The Bigger Picture Behind the Imaging MPPR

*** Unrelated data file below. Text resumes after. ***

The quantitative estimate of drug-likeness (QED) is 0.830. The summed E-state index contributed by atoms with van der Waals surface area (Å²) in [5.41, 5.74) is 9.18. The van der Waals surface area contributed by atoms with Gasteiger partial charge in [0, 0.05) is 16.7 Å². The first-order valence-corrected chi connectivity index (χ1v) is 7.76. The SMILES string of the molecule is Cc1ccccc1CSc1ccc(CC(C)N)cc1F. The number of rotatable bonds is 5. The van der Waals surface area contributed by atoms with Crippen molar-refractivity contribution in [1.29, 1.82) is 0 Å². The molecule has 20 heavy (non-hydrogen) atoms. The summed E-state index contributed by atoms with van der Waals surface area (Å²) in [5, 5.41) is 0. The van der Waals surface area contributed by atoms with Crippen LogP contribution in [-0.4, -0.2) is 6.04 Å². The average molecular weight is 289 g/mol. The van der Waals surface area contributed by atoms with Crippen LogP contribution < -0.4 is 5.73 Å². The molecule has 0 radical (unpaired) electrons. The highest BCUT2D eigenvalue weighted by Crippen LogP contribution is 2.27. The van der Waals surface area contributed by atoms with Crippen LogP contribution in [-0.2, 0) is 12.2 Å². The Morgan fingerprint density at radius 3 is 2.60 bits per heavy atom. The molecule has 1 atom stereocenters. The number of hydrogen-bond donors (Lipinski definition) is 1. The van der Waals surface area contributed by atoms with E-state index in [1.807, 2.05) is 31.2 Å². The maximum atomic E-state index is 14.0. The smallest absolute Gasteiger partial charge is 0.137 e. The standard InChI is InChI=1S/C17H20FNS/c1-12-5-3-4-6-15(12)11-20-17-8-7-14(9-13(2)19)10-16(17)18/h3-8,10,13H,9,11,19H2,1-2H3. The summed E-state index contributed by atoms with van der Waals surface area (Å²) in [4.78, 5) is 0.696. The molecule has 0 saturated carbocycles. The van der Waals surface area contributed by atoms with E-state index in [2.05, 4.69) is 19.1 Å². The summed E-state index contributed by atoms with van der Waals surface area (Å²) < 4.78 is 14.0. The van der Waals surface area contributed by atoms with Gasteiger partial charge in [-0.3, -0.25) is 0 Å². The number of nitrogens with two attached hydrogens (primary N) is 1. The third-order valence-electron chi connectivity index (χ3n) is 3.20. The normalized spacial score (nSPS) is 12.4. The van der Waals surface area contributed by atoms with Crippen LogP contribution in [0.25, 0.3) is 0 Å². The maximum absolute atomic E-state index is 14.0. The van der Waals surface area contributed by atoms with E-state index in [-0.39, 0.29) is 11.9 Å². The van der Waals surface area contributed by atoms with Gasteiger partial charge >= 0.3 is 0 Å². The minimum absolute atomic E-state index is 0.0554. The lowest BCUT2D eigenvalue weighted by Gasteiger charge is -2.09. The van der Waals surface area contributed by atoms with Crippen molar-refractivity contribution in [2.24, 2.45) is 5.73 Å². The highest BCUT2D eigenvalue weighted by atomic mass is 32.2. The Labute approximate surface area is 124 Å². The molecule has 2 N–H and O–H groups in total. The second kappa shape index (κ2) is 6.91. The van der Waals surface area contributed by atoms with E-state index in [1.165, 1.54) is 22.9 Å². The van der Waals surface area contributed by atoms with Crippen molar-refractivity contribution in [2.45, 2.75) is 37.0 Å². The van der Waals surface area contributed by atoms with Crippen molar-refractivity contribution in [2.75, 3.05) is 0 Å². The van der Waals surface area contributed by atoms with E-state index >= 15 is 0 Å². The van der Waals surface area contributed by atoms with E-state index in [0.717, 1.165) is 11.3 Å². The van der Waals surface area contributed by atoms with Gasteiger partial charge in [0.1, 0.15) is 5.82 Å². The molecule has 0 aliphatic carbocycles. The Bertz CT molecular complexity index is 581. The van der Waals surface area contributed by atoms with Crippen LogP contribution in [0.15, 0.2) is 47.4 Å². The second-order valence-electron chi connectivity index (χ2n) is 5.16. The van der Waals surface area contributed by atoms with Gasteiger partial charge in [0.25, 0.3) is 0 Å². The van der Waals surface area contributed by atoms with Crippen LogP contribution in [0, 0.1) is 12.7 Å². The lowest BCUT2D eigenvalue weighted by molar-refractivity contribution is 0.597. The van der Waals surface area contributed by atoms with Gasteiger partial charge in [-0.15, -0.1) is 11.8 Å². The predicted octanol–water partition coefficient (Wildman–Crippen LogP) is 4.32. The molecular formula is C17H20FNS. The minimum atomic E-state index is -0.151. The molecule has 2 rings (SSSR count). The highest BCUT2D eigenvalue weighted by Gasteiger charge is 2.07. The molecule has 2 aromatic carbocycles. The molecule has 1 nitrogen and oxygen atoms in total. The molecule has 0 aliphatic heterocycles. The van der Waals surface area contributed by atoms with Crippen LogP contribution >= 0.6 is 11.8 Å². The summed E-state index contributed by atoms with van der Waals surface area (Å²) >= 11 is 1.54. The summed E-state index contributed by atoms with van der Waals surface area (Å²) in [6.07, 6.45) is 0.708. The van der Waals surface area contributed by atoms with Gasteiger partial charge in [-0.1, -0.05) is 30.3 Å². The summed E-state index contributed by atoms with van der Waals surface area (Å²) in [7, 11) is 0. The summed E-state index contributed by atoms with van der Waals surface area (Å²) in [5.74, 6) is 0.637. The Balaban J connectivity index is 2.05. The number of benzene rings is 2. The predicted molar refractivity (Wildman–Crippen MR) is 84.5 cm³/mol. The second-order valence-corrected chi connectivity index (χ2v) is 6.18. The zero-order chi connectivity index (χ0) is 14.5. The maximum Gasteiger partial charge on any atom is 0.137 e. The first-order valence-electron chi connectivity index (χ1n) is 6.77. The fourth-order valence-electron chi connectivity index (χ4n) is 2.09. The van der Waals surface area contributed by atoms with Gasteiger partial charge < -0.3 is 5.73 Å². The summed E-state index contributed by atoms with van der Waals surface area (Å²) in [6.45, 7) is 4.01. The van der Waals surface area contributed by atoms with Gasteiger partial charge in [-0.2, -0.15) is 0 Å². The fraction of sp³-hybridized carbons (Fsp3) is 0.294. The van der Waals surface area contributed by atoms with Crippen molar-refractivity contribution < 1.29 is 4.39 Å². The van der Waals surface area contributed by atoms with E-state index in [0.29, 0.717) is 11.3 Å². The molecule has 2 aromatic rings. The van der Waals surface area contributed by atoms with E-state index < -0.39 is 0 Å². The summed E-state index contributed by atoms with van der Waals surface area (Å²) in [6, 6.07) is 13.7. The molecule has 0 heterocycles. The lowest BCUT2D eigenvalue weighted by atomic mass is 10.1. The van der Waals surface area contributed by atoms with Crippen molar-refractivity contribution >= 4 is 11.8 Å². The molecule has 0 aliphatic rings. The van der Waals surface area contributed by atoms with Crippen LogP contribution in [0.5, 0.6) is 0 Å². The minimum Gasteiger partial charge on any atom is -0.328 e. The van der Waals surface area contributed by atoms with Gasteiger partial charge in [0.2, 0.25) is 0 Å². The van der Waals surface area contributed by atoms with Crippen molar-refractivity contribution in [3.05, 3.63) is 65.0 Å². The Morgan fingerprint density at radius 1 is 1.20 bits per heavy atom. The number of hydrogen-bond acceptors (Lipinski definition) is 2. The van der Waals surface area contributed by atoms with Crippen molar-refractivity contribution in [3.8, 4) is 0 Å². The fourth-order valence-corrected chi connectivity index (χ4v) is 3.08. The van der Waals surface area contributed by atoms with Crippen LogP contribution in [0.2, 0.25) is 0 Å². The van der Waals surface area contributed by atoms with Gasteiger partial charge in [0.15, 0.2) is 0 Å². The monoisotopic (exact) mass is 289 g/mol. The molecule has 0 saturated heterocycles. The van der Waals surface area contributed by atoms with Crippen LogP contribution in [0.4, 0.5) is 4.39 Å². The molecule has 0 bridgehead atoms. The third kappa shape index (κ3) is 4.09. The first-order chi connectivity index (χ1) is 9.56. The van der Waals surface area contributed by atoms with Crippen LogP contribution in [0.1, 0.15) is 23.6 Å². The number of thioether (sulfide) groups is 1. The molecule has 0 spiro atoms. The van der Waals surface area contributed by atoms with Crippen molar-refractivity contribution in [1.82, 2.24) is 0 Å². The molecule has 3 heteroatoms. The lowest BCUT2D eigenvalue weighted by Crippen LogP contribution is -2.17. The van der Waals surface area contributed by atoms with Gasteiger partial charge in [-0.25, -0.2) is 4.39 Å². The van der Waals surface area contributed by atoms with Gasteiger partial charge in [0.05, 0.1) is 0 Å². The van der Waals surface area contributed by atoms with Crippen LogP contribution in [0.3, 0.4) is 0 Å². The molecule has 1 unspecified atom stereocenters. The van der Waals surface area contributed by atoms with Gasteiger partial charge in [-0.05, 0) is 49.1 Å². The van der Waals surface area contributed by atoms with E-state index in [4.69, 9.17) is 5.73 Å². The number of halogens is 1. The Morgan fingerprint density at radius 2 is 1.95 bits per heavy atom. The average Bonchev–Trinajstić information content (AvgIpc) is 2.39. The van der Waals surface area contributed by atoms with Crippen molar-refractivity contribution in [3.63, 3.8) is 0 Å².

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Harry PurcellThe fiscal-cliff negotiations have come and gone without the hoped-for repeal of the 2013 Multiple Procedure Payment Reduction (MPPR) for imaging. An enhancement of the MPPR contained in the 2012 Medicare Physician Fee Schedule (MPFS), the 2013 version extends the payment reduction to many second imaging procedures performed—by the same individual or group practice—at the same site, during the same encounter as the first procedure. CMS initially proposed a 50% reduction on the second procedure, but settled on a 25% reduction, in its final MPFS release. The services to which the reduction applies are listed in an addendum to the MPFS.¹ Harry Purcell, operations manager for Medical Management Professionals (MMP), summarizes, “The addendum is pretty comprehensive and primarily lists advanced imaging procedures, as well as some ultrasound procedures. Any of the professional services listed within the addendum that occur on the same day, for the same patient, are reduced in reimbursement by 25%.” Initial Impact Purcell observes that as in 2012, the financial impact of this adjustment will depend on a radiology group’s payor mix—the more Medicare patients the group sees, the stronger the impact will be. “In my own experience, the projected impact of the MPPR in 2012 could have been as much as $10,000 per physician,” he says. The 2013 expansion of the MPPR will increase that impact by about 33%, in Purcell’s estimation. “If the impact was $10,000 last year, it will be $13,300 this year,” he says. “That sounds like a big number, and it is, but depending on the size of the practice and its payor mix, it is not a catastrophic hit.” Purcell explains that in his analysis, procedures subject to the 25% reduction represent about 18% of average total imaging volume in a hospital-based setting—and, of course, the reduction is only applied to Medicare patients, who account for between 30% and 40% of the average hospital-based group’s patient base. “The average impact to the group, in this example, is approximately 2%,” he says. On the imaging-center side, he says, the impact will be even slighter. For this reason, Purcell does not think that groups will attempt to mitigate the MPFS by appending a procedure modifier to avoid the MPPR. In 2012, he notes, “Medicare anticipated that and said that if it saw a heightened use of the -59 modifier, the group could be audited.” The -59 modifier would enable a group to avert the reduction. Purcell adds, “What I said to groups was, ‘For $10,000, do you want to go through an audit?’” While the initial financial and operational impact of the MPPR might sound small, however, Purcell says that the thinking behind it is worth consideration. The Bigger Picture The bigger picture is of CMS making “an arbitrary reduction without true representation of the facts,” he observes. As evidence, he notes that CMS initially proposed a 50% reduction on the second procedure, which it promptly adjusted to 25% following an outcry from the imaging community. “The real question is this: How comprehensive is the formula CMS used to reach that conclusion in the first place?” Purcell says. “This is a reduction in revenue associated with real work that physicians are doing in a captive environment. Radiologists in a hospital setting cannot control whether patients come through a trauma center and go up to the floor for a CT and ultrasound, but they still have to do those interpretations.” The argument for the reduction was that it would help eliminate redundancy, primarily in the imaging-center environment, Purcell notes; that argument ignores the hospital setting entirely. Even in imaging centers, he adds, “There are improvements to be made in some settings, but from the radiologist’s perspective, there is no gain in productivity—so the theory by which CMS justifies the reduction, to begin with, is baseless. It would be very difficult to demonstrate real-world productivity gains for radiologists as a result of this measure.” Instead, he says, the problem comes down to perception—and radiologists might be facing an uphill battle in addressing it. “Last year, The Medicare Payment Advisory Commission (MedPAC) did another study of incomes, by specialty, and again, radiology was highlighted as one of the higher income earners,” Purcell notes. Indeed, the report states, “The ability—or inability—of some practitioners to generate volume poses another risk to the equitable distribution of payments . . . imaging, tests, and procedures other than major surgical procedures have all grown at much faster rates than other services . . . The specialists who furnish these high-growth services are generally the ones at the high end of the compensation scale. This finding is not surprising under an FFS payment system that rewards practitioners for generating volume, regardless of clinical value.”² Purcell summarizes, “At the end of the day, MedPAC is talking about who can afford to take a hit.” In the future, he says, look for the cuts to continue as CMS investigates what it calls misvalued services—an area in which the agency has cited imaging as being a likely target. “Scrutiny regarding the comparatively high level of reimbursement is going to be coming at radiology from every angle,” he says. Cat Vasko is editor of ImagingBiz.com and associate editor of Radiology Business Journal.